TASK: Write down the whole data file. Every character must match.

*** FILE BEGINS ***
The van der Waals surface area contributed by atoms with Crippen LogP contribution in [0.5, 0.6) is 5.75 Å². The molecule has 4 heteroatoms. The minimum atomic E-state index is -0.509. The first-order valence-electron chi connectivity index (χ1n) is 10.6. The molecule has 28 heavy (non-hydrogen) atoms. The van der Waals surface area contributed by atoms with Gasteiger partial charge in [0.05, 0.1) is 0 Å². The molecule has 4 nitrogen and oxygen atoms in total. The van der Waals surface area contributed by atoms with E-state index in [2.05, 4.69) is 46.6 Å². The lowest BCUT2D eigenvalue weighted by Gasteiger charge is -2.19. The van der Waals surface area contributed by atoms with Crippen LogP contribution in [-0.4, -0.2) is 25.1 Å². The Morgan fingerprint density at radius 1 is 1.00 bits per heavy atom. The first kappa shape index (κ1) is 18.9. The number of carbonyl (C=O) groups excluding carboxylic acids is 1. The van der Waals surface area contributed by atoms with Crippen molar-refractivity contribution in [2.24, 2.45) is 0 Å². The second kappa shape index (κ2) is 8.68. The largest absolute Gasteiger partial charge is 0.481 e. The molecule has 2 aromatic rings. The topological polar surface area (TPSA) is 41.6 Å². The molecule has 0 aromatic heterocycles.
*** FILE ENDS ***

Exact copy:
The van der Waals surface area contributed by atoms with Crippen LogP contribution in [0.5, 0.6) is 5.75 Å². The molecule has 4 heteroatoms. The minimum atomic E-state index is -0.509. The first-order valence-electron chi connectivity index (χ1n) is 10.6. The molecule has 28 heavy (non-hydrogen) atoms. The van der Waals surface area contributed by atoms with Gasteiger partial charge in [0.05, 0.1) is 0 Å². The molecule has 4 nitrogen and oxygen atoms in total. The van der Waals surface area contributed by atoms with E-state index in [2.05, 4.69) is 46.6 Å². The lowest BCUT2D eigenvalue weighted by Gasteiger charge is -2.19. The van der Waals surface area contributed by atoms with Crippen LogP contribution in [-0.4, -0.2) is 25.1 Å². The Morgan fingerprint density at radius 1 is 1.00 bits per heavy atom. The first kappa shape index (κ1) is 18.9. The number of carbonyl (C=O) groups excluding carboxylic acids is 1. The van der Waals surface area contributed by atoms with Crippen molar-refractivity contribution in [2.24, 2.45) is 0 Å². The second kappa shape index (κ2) is 8.68. The largest absolute Gasteiger partial charge is 0.481 e. The molecule has 2 aromatic rings. The topological polar surface area (TPSA) is 41.6 Å². The molecule has 0 aromatic heterocycles.